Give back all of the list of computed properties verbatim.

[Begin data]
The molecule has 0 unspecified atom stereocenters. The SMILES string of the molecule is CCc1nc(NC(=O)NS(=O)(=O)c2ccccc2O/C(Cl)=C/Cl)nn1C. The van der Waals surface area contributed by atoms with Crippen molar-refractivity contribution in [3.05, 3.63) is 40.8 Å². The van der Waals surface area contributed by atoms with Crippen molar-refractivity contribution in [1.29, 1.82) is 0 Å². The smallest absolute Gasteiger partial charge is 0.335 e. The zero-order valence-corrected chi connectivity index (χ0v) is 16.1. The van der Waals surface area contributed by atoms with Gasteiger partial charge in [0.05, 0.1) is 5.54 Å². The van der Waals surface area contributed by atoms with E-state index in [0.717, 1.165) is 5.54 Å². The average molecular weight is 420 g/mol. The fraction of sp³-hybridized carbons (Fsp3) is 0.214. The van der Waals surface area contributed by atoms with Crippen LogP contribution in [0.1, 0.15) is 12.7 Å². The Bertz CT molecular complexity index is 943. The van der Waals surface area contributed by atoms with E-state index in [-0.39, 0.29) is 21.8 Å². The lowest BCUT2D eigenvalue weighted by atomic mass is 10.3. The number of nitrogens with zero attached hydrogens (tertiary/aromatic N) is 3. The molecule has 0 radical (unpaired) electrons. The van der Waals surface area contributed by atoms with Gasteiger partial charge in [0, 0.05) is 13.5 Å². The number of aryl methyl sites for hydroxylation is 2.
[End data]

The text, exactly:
The molecule has 0 unspecified atom stereocenters. The SMILES string of the molecule is CCc1nc(NC(=O)NS(=O)(=O)c2ccccc2O/C(Cl)=C/Cl)nn1C. The van der Waals surface area contributed by atoms with Crippen molar-refractivity contribution in [3.05, 3.63) is 40.8 Å². The van der Waals surface area contributed by atoms with Crippen molar-refractivity contribution in [1.29, 1.82) is 0 Å². The smallest absolute Gasteiger partial charge is 0.335 e. The zero-order valence-corrected chi connectivity index (χ0v) is 16.1. The van der Waals surface area contributed by atoms with Gasteiger partial charge in [0.05, 0.1) is 5.54 Å². The van der Waals surface area contributed by atoms with E-state index in [0.717, 1.165) is 5.54 Å². The average molecular weight is 420 g/mol. The fraction of sp³-hybridized carbons (Fsp3) is 0.214. The van der Waals surface area contributed by atoms with Crippen LogP contribution in [0.1, 0.15) is 12.7 Å². The Bertz CT molecular complexity index is 943. The van der Waals surface area contributed by atoms with E-state index in [-0.39, 0.29) is 21.8 Å². The lowest BCUT2D eigenvalue weighted by atomic mass is 10.3. The number of nitrogens with zero attached hydrogens (tertiary/aromatic N) is 3. The molecule has 0 radical (unpaired) electrons. The van der Waals surface area contributed by atoms with Gasteiger partial charge in [0, 0.05) is 13.5 Å². The number of aryl methyl sites for hydroxylation is 2.